From Eulers formula, one has yields

t1 Te t1 t1 t1 Kt1 signt1

Te : t 4KtTe :

29

1914 F. Plestan et al.

5.1 Tutorial input u and gain-adaptation law K(t) respectively read

as in Equations (15) and (16). Gain is initialised at

Consider the following uncertain system

K(0) 10, its dynamics being tuned with K 1000 and

_ t u: 33

0.1.

Figures 2 and 3 display simulations results of both

Function (t) is an uncertain bounded function previous controllers applied to system (33). It appears

described by Figure 1. Simulations have been made that both control laws yield very similar results. Based

by supposing that (0) 10 and Te 0.0001 s. From on simulation plots, one can conclude that both

(31), parameter reads as (t) 2K(t) Te. adaptation algorithms provide the controller gain

K(t) to follow closely the perturbation (t) whose

Control algorithm 1 in Equations (7), (13) and (14):

profile and boundary are not known a priori (see

Control input u and gain-adaptation law K(t), respec-

bottom-right plots in Figures 2 and 3). Therefore, the

tively, read as in Equations (7), (13) and (14). Gain is

control gain K(t) is not overestimated and control

initialised at K(0) 10, its dynamics being tuned with

chattering is minimal. Also, the sliding variable is

Downloaded by [North Carolina State University] at 10:02 25 November 2012

robustly constrainted to jj 5 (t) with exception of

sparse spikes.

70

60

50

5.2 Electropneumatic actuator

40

30 The electropneumatic system under interest is a double

20 acting actuator (Figure 4) composed of two chambers,

10 denoted P (as positive) and N (as negative). The air

0 mass flow rates entering the two chambers are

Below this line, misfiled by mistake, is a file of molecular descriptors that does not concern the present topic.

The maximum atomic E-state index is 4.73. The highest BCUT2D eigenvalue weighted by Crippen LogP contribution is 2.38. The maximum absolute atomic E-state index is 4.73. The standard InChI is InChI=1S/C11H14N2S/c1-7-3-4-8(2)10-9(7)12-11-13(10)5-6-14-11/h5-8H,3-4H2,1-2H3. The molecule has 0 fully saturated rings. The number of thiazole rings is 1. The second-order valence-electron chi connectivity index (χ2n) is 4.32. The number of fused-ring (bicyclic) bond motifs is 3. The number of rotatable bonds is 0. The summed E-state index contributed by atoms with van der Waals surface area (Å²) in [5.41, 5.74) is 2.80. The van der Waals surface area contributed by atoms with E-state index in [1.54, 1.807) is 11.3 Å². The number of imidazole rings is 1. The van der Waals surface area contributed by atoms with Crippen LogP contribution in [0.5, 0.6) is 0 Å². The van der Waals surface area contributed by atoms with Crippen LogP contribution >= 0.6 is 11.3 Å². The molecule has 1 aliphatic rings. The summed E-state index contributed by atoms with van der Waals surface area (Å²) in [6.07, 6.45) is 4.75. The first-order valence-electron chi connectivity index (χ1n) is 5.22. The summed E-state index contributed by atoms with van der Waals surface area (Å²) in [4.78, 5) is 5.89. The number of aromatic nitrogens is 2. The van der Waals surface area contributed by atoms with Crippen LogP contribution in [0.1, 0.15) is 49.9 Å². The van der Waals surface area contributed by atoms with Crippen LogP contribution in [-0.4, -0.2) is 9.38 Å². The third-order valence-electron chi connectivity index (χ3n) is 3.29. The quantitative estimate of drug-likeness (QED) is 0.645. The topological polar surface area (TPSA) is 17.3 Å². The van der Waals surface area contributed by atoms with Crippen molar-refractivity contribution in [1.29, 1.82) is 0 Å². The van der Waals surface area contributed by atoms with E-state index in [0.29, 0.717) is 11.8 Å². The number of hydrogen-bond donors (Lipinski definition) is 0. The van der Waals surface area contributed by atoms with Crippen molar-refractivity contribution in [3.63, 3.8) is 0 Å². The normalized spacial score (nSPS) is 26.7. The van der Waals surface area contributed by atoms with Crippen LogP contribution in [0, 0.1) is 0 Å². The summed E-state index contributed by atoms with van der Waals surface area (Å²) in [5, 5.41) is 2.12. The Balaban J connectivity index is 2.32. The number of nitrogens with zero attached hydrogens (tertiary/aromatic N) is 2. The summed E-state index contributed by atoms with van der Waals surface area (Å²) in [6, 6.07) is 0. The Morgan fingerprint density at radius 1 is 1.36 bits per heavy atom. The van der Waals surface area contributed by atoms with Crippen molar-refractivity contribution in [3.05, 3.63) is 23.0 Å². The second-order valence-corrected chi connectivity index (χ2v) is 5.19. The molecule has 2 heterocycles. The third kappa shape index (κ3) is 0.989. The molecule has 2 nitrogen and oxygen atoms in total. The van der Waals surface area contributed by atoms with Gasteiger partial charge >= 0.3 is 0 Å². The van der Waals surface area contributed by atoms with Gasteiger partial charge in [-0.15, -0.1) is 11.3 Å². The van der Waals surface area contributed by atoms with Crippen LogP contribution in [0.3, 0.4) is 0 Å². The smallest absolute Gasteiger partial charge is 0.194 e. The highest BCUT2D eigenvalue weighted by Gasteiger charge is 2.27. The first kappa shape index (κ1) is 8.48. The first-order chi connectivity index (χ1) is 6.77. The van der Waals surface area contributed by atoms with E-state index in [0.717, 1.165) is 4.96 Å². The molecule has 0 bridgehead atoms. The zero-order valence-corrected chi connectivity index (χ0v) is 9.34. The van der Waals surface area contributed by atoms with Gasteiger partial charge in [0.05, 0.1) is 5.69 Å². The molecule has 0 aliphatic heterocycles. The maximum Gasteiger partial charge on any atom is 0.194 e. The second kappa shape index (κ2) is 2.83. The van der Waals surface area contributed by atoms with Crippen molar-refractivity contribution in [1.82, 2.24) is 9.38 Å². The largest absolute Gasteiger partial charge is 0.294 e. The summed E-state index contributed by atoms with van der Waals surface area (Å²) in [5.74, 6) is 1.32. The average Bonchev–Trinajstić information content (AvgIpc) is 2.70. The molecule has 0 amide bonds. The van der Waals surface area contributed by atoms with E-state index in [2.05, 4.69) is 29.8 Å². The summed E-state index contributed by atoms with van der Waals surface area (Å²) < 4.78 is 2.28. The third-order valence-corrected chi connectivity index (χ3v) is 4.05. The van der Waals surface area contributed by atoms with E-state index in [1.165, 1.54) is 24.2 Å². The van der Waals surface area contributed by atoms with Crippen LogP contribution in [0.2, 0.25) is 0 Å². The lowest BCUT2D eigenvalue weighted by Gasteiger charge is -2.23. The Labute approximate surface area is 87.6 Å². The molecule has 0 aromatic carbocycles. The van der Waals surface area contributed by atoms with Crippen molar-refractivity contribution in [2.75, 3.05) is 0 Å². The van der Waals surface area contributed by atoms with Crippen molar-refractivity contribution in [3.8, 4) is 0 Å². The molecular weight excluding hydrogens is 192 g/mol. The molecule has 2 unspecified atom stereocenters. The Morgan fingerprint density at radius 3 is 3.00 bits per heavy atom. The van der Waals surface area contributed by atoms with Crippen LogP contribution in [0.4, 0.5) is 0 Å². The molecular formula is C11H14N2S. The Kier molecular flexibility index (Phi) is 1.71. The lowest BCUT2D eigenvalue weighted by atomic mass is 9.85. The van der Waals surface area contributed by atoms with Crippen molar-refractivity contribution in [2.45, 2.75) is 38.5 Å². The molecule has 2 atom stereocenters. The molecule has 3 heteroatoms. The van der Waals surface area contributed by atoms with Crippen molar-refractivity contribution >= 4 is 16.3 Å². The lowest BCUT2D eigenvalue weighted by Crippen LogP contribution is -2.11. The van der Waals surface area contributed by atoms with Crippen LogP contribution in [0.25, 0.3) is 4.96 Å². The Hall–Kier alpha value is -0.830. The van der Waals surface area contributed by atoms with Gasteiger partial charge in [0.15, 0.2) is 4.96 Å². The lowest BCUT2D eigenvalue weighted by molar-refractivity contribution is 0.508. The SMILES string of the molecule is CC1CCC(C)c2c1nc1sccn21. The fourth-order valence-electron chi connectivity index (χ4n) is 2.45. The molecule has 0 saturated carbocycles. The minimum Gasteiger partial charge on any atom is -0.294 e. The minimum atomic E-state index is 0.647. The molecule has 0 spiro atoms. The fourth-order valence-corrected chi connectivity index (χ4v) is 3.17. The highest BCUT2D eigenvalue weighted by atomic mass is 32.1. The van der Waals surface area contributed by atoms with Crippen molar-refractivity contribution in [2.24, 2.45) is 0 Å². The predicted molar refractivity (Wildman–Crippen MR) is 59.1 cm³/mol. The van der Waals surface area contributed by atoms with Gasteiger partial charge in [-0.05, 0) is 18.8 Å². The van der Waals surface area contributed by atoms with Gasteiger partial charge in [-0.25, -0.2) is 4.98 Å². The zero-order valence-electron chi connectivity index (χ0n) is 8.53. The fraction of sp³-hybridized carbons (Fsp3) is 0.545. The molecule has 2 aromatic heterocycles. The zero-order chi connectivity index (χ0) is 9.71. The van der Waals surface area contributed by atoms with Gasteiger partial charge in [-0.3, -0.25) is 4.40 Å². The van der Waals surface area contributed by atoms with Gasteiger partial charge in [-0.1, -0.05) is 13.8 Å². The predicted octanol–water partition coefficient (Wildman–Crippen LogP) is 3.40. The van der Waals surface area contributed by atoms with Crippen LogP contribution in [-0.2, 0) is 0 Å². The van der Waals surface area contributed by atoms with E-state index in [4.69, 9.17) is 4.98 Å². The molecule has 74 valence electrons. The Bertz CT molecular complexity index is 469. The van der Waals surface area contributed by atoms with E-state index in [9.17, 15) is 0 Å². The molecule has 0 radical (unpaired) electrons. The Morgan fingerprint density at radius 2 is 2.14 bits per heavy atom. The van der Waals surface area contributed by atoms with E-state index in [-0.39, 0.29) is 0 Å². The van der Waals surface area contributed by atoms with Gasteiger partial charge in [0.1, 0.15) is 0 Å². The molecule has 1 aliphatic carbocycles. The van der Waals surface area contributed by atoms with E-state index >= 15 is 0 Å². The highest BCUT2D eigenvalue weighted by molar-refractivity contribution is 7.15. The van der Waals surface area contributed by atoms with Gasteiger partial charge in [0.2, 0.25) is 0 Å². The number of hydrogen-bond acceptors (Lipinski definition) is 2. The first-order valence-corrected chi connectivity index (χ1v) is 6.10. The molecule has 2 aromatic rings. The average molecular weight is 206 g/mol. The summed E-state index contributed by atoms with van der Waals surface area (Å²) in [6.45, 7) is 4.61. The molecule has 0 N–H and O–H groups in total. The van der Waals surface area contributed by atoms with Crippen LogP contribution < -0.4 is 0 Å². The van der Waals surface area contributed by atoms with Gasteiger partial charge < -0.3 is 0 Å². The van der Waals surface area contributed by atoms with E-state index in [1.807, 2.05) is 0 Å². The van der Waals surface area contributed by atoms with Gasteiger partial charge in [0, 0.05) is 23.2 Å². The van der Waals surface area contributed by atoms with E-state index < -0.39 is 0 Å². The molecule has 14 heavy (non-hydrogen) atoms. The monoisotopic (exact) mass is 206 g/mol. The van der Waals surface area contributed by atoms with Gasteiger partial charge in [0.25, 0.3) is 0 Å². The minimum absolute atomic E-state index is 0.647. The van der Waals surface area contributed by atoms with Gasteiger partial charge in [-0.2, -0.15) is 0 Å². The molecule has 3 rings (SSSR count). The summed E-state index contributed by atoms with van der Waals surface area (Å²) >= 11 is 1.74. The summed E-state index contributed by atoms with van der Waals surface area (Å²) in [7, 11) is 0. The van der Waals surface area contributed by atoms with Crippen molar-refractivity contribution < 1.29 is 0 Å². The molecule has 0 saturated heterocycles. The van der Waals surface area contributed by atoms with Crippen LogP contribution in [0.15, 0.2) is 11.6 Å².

10 modulated by two three-way servodistributors con-

20 trolled with two electrical inputs of opposite signs

0 50 100 150 200 250 300 (u and u). The pneumatic jack horizontally moves a

Figure 1. Unknown term versus time (s). load carriage of mass M.

10

0.06

8

0.04

6 0.02

4 0

2 0.02

0.04

0

0.06

2

0 50 100 150 200 250 300 0 50 100 150 200 250 300

400 350

300 300

200 250

100 200

0 150

100 100

200 50

300 0

400 50

0 50 100 150 200 250 300 0 50 100 150 200 250 300

Figure 2. Control algorithm 1 in Equations (7), (13) and (14). Top-left. Sliding variable versus time (s). Top-right. Zoom on

sliding variable (), (t) and (t) ( ) versus time (s). Bottom-left. Control input u versus time (s). Bottom-right. Gain K(t)

() and perturbation (t) ( ) versus time (s).

International Journal of Control 1915

5.2.1 Model

krT SN

Following standard assumptions on the pneumatic part p_N qmP u, pN pN v

VN y rT

of the electropneumatic system (Shearer 1956; Mac Cloy

1 34

1968; Brun, Belgharbi, Sesmat, Thomasset, and v_ SP pP SN pN bv Ff Fext

2009; Laghrouche, Smaoui, Plestan, and Brun 2006) one y_ v

gets a nonlinear dynamic model for the whole system with y the load carriage position, v its velocity and pP

and pN the pressures of P and N chambers. VX (X P

krT SP

p_ P qmN u, pp pP v or N ) is the volume in the chamber X, qmX(uX, pX)

VP y rT

10

0.06

8

0.04

Downloaded by [North Carolina State University] at 10:02 25 November 2012

6 0.02

4 0

2 0.02

0.04

0

0.06

2

0 50 100 150 200 250 300 50 100 150 200 250 300

400 350

300 300

200 250

100 200

0 150

100 100

200 50

300 0

400 50

0 50 100 150 200 250 300 0 50 100 150 200 250 300